Best Grill BBQ
Texas barbecue has no peer on earth. If you’re reading this in Texas, you may wonder why we need to begin with such an obvious statement, but there are people who contend otherwise. In Kansas City they tout paltry slices of gray beef covered in sweet ketchup; the whole thing resembles cold cuts more than barbecue, which is why their arguments generally center on sauce rather than meat. In Memphis they grill ribs over charcoal and fret about whether to hide the product under a pool of sugary sauce or cover it with flavored dust. In the Carolinas they lift their noses and say through pursed, vinegary lips that they invented barbecue. They may have a claim there, but luckily we Texans came along to perfect it.
Let’s back up. The American barbecue tradition is rooted in numerous ancient practices. Caddo Indians had a method for smoking venison, and in the West Indies, natives grilled meats on a frame of green sticks. When European colonists arrived in the New World, no doubt tired of all the salt cod from the long Atlantic passage, they found a local populace given to roasting all manner of game—iguanas, fish, birds, corn, pretty much anything at hand. The Europeans’ contribution to this scenario was to introduce a tasty new animal: the hog. Not only was this beast a marked improvement over the previous fare, but its own gastronomic habits proved well suited to the slop-filled environs of the burgeoning Eastern seaboard. In rural areas and colonial burgs, pigs would roam freely, indiscriminately eating trash until someone decided to roast them, which was done in the local manner—a hole in the ground, a fire, and a split hog laid directly above it on a wood frame.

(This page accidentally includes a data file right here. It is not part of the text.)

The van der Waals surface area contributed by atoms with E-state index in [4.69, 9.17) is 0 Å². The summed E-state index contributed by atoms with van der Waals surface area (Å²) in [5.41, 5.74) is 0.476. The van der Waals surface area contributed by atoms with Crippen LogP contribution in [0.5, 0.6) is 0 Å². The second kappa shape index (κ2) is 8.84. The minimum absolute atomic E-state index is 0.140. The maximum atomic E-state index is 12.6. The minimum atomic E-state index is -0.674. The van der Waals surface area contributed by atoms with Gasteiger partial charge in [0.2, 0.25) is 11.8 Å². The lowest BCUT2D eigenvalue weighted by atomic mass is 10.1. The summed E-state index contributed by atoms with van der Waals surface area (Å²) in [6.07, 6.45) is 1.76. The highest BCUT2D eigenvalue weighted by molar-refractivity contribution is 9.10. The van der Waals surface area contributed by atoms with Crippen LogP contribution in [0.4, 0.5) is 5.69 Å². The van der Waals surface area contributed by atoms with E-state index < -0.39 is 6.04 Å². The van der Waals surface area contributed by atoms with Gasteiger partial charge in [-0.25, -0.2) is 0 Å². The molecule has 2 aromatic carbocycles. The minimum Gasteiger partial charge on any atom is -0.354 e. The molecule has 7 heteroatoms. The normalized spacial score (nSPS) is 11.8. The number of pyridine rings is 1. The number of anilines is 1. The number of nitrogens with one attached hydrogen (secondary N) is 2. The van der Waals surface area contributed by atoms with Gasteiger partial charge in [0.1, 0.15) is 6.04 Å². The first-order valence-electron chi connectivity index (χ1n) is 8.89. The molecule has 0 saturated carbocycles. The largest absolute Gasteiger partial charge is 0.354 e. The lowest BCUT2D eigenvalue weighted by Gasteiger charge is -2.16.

Barbecue might never have advanced beyond this crude stage but for the fact that another type of animal had come to these shores at the same time as the pig: the cow. Eventually, bovines made their way up through Mexico to the vast grazing lands of Texas, and it didn’t take long for us to figure out what to do with them. We started out by placing the beef directly over the flames but eventually adopted a more elegant approach by which the meat was smoked to tenderness in a chamber with a fire pit at one end and a chimney at the other. Over time, barbecue proliferated throughout the state, eventually leading to the opening of commercial establishments like Elgin’s Southside Market, in 1886, and Lockhart’s Kreuz Market, in 1900. We’ve been arguing about barbecue joints ever since.
Unlike our friends in the South, however, our arguments involve only the important stuff—not who has the better sauce or rub but who has the best meat. And in Texas, this means beef. Sure, we smoke hogs, in the form of spareribs, pork chops, or even (gasp) pulled pork, but we specialize in the Mount Everest of barbecue: brisket. In all of barbecuedom, there is no greater challenge and no greater reward.